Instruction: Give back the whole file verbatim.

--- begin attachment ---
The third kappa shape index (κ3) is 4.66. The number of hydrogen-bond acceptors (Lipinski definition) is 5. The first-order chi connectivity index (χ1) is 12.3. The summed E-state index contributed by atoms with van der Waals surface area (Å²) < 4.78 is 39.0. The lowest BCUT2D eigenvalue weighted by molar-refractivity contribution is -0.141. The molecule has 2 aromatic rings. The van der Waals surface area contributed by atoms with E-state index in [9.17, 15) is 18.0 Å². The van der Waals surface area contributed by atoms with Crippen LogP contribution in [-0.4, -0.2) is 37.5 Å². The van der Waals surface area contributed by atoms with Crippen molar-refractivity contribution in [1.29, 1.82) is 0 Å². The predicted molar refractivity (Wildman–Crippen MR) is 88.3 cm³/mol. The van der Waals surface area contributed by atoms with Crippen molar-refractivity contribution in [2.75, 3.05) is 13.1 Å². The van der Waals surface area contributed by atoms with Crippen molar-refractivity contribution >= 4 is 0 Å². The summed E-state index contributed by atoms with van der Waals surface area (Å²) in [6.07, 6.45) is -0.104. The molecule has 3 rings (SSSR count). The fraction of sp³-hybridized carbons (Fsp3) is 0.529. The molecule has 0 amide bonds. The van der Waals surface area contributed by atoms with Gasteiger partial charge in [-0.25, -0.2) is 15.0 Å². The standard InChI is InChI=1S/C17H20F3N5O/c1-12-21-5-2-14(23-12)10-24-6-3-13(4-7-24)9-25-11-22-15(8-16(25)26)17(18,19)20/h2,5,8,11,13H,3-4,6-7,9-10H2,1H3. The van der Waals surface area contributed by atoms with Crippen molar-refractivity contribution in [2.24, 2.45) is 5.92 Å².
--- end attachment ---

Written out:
The third kappa shape index (κ3) is 4.66. The number of hydrogen-bond acceptors (Lipinski definition) is 5. The first-order chi connectivity index (χ1) is 12.3. The summed E-state index contributed by atoms with van der Waals surface area (Å²) < 4.78 is 39.0. The lowest BCUT2D eigenvalue weighted by molar-refractivity contribution is -0.141. The molecule has 2 aromatic rings. The van der Waals surface area contributed by atoms with E-state index in [9.17, 15) is 18.0 Å². The van der Waals surface area contributed by atoms with Crippen LogP contribution in [-0.4, -0.2) is 37.5 Å². The van der Waals surface area contributed by atoms with Crippen molar-refractivity contribution in [1.29, 1.82) is 0 Å². The predicted molar refractivity (Wildman–Crippen MR) is 88.3 cm³/mol. The van der Waals surface area contributed by atoms with Crippen molar-refractivity contribution in [2.75, 3.05) is 13.1 Å². The van der Waals surface area contributed by atoms with Crippen molar-refractivity contribution >= 4 is 0 Å². The summed E-state index contributed by atoms with van der Waals surface area (Å²) in [6.07, 6.45) is -0.104. The molecule has 3 rings (SSSR count). The fraction of sp³-hybridized carbons (Fsp3) is 0.529. The molecule has 0 amide bonds. The van der Waals surface area contributed by atoms with Gasteiger partial charge in [-0.25, -0.2) is 15.0 Å². The standard InChI is InChI=1S/C17H20F3N5O/c1-12-21-5-2-14(23-12)10-24-6-3-13(4-7-24)9-25-11-22-15(8-16(25)26)17(18,19)20/h2,5,8,11,13H,3-4,6-7,9-10H2,1H3. The van der Waals surface area contributed by atoms with Crippen molar-refractivity contribution in [2.24, 2.45) is 5.92 Å².